Coles rebirth on track

Published in the Canberra Times, February 2010 by Rebecca Le May

Wesfarmers is cautious about the outlook for the second half of 2009/10, after giving a flat first half result, but says the turnaround of its Coles supermarket chain remains on track.

The diversified group’s net profit for the six months to December 31 was $879 million, up 0.9 per cent from $871 million in the previous corresponding period.

The profit was better than market expectations for a net profit of about $733 million.

Group revenue totalled $26.55 billion, up from $26.35 billion.

Revenue from the Coles supermarket chain was $15.15 billion, compared with $14.61 billion.

Coles and hardware chain Bunnings together contributed more than half of the group’s earnings before interest and tax of $1.55 billion, which was down 10.9 per cent from $1.75 billion.

Coles’ EBIT was $485 million, up 12.8 per cent, while Bunnings’s EBIT rose by 14.1 per cent to $422 million.

Bunnings’ strong result was driven by good merchandising and operational strategies, Wesfarmers said yesterday.

Coles’ performance reflected substantial work under way to turnaround the business.

Wesfarmers is almost mid-way into its five-year turnaround plan for Coles.

Group chief executive Richard Goyder said Coles’ performance was “very much in line with where we expected the business to be”.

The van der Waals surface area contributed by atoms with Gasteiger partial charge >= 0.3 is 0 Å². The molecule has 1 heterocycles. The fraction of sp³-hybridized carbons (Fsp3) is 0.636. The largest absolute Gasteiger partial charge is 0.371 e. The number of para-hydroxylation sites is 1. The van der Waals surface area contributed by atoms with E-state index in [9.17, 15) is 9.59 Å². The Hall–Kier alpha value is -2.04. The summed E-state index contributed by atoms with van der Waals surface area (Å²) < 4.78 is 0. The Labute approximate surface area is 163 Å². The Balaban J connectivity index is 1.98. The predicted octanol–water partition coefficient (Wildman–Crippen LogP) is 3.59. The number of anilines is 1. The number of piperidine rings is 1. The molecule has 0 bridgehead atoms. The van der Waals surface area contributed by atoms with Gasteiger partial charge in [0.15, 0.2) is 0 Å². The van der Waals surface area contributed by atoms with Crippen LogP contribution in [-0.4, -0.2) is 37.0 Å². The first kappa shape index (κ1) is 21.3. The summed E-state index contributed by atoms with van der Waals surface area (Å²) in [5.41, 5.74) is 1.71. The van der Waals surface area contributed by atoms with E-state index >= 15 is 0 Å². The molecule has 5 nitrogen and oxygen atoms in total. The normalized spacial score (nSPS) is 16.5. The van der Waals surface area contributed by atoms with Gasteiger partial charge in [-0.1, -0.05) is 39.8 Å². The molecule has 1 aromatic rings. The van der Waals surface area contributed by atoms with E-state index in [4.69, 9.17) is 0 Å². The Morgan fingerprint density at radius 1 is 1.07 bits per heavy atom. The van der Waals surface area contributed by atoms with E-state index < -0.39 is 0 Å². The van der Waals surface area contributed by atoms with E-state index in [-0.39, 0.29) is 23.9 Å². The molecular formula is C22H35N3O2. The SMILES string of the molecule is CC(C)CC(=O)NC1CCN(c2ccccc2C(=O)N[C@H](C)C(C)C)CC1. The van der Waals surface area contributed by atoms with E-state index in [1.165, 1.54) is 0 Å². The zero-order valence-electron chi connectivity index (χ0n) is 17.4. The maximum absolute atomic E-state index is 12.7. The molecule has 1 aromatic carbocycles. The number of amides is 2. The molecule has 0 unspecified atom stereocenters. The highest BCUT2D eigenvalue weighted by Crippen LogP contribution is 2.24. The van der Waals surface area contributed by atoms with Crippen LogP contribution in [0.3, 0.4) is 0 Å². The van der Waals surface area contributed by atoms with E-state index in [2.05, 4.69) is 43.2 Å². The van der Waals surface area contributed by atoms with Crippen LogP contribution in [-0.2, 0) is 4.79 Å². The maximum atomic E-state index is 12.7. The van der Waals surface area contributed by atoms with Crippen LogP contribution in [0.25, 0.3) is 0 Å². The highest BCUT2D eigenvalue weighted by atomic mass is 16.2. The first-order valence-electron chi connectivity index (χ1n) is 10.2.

“I think our numbers from Coles speak for themselves,” he said.

“We’re seeing good volume growth and we’re getting more customers as well.”

However, Coles’ market share was “relatively flat”.

“Our comp [comparable] sales numbers for stores has been strong but we’re actually in the half disposed of a number of stores,” Mr Goyder said.

“And we haven’t had at this point, in the [broader economic] correction, new store opening roll-outs either.”

He was cautious about the outlook for Wesfarmers’ retail business, because of the threat of higher interest rates, which could dent consumer spending.

“I think we’re expecting some impact on our discretionary businesses,” Mr Goyder said.

Wealth Within investment analyst David Harvey said confidence in the Australian economy was reasonably high but there was a greater propensity for consumers to save rather than spend.

That would mean tighter margins for retailers over the coming year, he said.

Mr Goyder said the group’s first-half result “demonstrates the benefits of a diversified business model”, given coal prices had hit its resources division hard. The division’s EBIT plunged to $2 million, from $664 million.

The group’s net debt fell 58.9 per cent to $3.82 billion in the half year.

Wesfarmers shares closed up 95c at $30.60 yesterday. The fully-franked dividend was increased by 10 per cent to 55c.

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